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When do we stop negotiating?

Winning the bidding wars

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Dear Phyllis,

I had six bids almost immediately after getting my home on the market. I accepted the highest which I am now regretting. The buyer’s agent is from Orange County and never shows up for inspections, but that’s another story. We extended our 30 day escrow giving the buyer another 14 days. After the 14 days passed, the buyer’s agent notified my agent that the buyers now want me to pay $5,000 in buyer closing costs. I had already made a few repairs after the buyer’s inspector nitpicked the home to death. When do we stop negotiating?


Dear JL,

You have several issues to address. First, why isn’t the buyer closing? If the buyer has loan approval,  your Realtor needs to review a written copy of the  loan approval. Or you may need to move back to square one if not. Have your Realtor contact each agent who wrote an offer. Fortunately for you it’s a seller’s market and likely most of the buyers may not have yet found a home.

Take a look at the Residential Purchase Agreement that you and the buyer signed. Likewise there are typically contingency periods in this contract. The buyer was allowed a certain number of days typically 5 – 17 to remove their investigative (inspection) contingency and typically 21 days to remove their loan contingency. Once  removed, you stop negotiating.

When do we stop negotiating

Most purchase contracts require that the buyer remove their contingencies in writing. Often buyers and their Realtor do not remove these contingencies in a timely fashion and the sellers’ real estate agent should send the buyer’s Realtor a Notice to Perform notifying the buyer that the (applicable) contingency needs to be removed in writing. Only after the removal of buyer contingencies can you make a claim to the buyer’s earnest money deposit.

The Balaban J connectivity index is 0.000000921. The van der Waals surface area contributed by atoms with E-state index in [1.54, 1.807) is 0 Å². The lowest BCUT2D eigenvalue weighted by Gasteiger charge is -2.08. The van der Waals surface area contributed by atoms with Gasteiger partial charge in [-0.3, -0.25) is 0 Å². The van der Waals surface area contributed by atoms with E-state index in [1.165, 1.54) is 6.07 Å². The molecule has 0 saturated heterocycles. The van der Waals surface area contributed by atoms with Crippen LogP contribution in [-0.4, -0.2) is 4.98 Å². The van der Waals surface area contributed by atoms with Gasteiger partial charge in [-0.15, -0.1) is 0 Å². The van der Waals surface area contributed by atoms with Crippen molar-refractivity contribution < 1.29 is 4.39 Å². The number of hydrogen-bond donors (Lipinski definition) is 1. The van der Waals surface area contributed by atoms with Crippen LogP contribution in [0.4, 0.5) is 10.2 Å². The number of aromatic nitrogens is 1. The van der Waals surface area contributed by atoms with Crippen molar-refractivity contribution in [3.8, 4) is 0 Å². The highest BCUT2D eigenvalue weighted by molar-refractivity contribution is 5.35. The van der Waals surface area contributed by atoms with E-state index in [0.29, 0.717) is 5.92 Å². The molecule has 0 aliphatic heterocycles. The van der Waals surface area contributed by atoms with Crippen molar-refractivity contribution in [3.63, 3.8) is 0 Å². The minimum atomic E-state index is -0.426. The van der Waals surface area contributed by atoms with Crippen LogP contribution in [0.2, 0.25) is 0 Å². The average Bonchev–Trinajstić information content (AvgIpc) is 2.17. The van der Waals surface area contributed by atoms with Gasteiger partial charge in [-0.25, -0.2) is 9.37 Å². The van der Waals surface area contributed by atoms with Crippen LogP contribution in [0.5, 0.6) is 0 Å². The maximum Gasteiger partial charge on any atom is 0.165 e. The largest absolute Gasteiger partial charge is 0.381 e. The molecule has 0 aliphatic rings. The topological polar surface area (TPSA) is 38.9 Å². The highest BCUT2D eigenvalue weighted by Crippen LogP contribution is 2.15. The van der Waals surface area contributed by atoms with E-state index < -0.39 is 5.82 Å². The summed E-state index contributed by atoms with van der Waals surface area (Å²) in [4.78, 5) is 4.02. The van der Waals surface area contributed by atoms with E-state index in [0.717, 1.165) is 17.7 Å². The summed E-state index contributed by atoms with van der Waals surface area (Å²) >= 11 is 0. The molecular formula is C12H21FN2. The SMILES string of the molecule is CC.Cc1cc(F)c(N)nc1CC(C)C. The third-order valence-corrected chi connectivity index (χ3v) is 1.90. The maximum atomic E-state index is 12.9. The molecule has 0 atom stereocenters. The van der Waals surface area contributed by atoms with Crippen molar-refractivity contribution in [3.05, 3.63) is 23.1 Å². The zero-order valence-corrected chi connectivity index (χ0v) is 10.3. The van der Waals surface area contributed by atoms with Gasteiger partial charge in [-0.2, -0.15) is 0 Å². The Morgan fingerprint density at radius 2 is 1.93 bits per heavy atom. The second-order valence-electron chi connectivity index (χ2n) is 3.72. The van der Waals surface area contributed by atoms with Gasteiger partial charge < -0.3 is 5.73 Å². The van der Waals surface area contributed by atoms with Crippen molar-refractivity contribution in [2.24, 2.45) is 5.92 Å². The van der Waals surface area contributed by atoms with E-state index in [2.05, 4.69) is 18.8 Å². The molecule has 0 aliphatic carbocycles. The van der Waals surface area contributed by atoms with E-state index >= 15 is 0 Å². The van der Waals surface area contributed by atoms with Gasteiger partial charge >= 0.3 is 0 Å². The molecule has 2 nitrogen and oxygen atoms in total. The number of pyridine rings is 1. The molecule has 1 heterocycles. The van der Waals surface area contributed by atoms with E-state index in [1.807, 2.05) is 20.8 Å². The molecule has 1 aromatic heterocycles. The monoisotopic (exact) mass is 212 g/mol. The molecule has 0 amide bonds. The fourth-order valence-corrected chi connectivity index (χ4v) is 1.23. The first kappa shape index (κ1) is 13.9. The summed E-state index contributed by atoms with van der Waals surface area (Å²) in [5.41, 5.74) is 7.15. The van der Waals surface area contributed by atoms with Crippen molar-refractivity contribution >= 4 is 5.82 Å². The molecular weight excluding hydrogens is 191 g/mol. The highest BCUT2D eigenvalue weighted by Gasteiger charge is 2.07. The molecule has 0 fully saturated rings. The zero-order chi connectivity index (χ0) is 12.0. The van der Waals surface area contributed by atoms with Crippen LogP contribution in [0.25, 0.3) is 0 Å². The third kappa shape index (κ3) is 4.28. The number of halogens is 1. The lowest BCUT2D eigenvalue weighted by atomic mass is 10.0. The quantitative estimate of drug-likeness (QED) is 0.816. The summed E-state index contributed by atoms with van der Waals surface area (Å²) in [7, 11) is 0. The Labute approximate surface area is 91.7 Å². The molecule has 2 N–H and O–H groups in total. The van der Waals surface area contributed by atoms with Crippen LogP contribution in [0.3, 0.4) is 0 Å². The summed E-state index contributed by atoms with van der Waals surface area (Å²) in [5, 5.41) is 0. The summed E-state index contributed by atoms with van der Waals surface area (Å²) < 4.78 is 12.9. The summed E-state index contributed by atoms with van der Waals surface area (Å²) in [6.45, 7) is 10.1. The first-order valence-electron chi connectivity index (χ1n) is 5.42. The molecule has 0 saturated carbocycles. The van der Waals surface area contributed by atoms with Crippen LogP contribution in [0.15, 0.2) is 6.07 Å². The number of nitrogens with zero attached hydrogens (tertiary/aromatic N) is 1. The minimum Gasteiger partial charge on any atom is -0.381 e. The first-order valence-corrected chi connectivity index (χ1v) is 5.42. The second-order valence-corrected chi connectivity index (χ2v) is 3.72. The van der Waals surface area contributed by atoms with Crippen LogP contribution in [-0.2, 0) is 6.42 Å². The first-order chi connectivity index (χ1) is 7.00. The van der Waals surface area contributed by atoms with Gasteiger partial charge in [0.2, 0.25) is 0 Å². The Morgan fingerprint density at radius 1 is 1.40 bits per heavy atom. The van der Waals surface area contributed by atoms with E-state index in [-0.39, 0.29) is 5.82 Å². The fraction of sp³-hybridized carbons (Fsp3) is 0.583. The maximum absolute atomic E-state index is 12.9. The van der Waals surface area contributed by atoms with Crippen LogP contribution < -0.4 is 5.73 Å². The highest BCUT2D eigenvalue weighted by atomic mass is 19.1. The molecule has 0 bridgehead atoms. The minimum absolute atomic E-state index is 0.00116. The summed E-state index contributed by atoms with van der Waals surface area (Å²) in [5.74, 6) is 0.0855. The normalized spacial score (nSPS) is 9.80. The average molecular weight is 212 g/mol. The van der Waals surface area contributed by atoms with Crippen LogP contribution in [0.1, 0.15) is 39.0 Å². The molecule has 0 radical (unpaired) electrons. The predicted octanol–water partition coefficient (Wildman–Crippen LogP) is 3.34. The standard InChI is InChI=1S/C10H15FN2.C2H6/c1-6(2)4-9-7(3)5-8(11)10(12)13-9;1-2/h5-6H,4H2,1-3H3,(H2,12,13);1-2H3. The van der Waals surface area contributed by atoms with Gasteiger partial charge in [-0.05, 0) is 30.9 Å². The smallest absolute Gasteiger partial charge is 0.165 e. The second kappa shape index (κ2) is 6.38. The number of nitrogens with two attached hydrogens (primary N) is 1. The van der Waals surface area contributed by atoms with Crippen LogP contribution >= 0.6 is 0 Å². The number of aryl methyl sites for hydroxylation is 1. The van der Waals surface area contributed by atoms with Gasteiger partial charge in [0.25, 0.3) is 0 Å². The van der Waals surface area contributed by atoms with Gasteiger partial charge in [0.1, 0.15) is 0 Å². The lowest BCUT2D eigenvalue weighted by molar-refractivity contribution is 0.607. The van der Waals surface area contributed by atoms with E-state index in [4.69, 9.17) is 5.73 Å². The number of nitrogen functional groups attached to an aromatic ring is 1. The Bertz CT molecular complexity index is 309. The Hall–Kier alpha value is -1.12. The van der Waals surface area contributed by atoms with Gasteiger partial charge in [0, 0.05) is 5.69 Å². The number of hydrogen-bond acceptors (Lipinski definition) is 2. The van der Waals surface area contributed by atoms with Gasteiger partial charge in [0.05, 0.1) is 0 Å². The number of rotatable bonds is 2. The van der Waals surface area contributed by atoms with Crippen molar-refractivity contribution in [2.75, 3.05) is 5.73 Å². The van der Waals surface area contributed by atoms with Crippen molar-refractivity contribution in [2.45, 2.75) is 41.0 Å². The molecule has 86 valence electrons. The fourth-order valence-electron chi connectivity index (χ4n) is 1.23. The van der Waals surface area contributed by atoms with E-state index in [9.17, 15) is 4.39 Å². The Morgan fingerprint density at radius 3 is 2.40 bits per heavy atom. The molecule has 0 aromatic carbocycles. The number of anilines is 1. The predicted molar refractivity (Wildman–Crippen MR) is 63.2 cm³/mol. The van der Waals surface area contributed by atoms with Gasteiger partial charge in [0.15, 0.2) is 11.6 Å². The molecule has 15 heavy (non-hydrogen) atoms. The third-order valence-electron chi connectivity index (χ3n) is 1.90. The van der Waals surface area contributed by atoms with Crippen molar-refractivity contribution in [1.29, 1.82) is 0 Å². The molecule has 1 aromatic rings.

If contingencies have not been removed with your being more than 45 days into this escrow, I suggest you bring this up with your agent and or their manager. As far as the buyer renegotiating the sale after six weeks into escrow, that’s your decision. But you are certainly not under any obligation to do so.

Related Posts: When to stop disclosing
How much access is the buyer allowed for inspections
Seller didn’t make agreed upon repairs

One thought on “When do we stop negotiating?

  1. Roger says:

    Personally I think it’s pretty darn nervy to try and renegotiate terms after the deal is done. These buyers are betting the sellers don’t want to go back to square one and are trying to take advantage of that

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